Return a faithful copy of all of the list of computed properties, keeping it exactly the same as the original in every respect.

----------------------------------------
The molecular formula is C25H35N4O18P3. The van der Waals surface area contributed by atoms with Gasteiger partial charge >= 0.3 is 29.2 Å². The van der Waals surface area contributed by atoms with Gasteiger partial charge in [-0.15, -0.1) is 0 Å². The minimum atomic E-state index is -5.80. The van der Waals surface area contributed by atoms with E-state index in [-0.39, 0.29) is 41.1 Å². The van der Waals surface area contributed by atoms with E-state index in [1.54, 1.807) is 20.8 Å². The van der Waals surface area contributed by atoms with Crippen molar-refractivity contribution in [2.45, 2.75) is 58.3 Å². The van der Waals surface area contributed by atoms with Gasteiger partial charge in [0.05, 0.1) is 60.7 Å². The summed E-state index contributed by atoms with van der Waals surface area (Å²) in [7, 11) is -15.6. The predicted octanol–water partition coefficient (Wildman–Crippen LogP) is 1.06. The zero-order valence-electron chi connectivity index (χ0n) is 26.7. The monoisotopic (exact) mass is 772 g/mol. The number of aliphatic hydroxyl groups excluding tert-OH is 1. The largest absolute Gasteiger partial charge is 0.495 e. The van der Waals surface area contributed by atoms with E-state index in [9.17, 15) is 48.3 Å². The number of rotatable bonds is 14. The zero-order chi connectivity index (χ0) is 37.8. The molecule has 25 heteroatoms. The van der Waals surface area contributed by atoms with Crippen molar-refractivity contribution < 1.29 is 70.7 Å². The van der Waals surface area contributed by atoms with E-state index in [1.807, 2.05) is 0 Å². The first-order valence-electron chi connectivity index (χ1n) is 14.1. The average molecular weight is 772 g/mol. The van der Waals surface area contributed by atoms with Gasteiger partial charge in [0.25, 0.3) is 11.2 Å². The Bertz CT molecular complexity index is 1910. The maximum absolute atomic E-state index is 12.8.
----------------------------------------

The molecular formula is C25H35N4O18P3. The van der Waals surface area contributed by atoms with Gasteiger partial charge >= 0.3 is 29.2 Å². The van der Waals surface area contributed by atoms with Gasteiger partial charge in [-0.15, -0.1) is 0 Å². The minimum atomic E-state index is -5.80. The van der Waals surface area contributed by atoms with E-state index in [-0.39, 0.29) is 41.1 Å². The van der Waals surface area contributed by atoms with E-state index in [1.54, 1.807) is 20.8 Å². The van der Waals surface area contributed by atoms with Crippen molar-refractivity contribution in [2.45, 2.75) is 58.3 Å². The van der Waals surface area contributed by atoms with Gasteiger partial charge in [0.05, 0.1) is 60.7 Å². The summed E-state index contributed by atoms with van der Waals surface area (Å²) in [7, 11) is -15.6. The predicted octanol–water partition coefficient (Wildman–Crippen LogP) is 1.06. The zero-order valence-electron chi connectivity index (χ0n) is 26.7. The monoisotopic (exact) mass is 772 g/mol. The number of aliphatic hydroxyl groups excluding tert-OH is 1. The largest absolute Gasteiger partial charge is 0.495 e. The van der Waals surface area contributed by atoms with E-state index in [9.17, 15) is 48.3 Å². The number of rotatable bonds is 14. The zero-order chi connectivity index (χ0) is 37.8. The molecule has 25 heteroatoms. The van der Waals surface area contributed by atoms with Crippen molar-refractivity contribution < 1.29 is 70.7 Å². The van der Waals surface area contributed by atoms with E-state index in [1.807, 2.05) is 0 Å². The first-order valence-electron chi connectivity index (χ1n) is 14.1. The average molecular weight is 772 g/mol. The van der Waals surface area contributed by atoms with Gasteiger partial charge in [0.25, 0.3) is 11.2 Å². The Bertz CT molecular complexity index is 1910. The maximum absolute atomic E-state index is 12.8.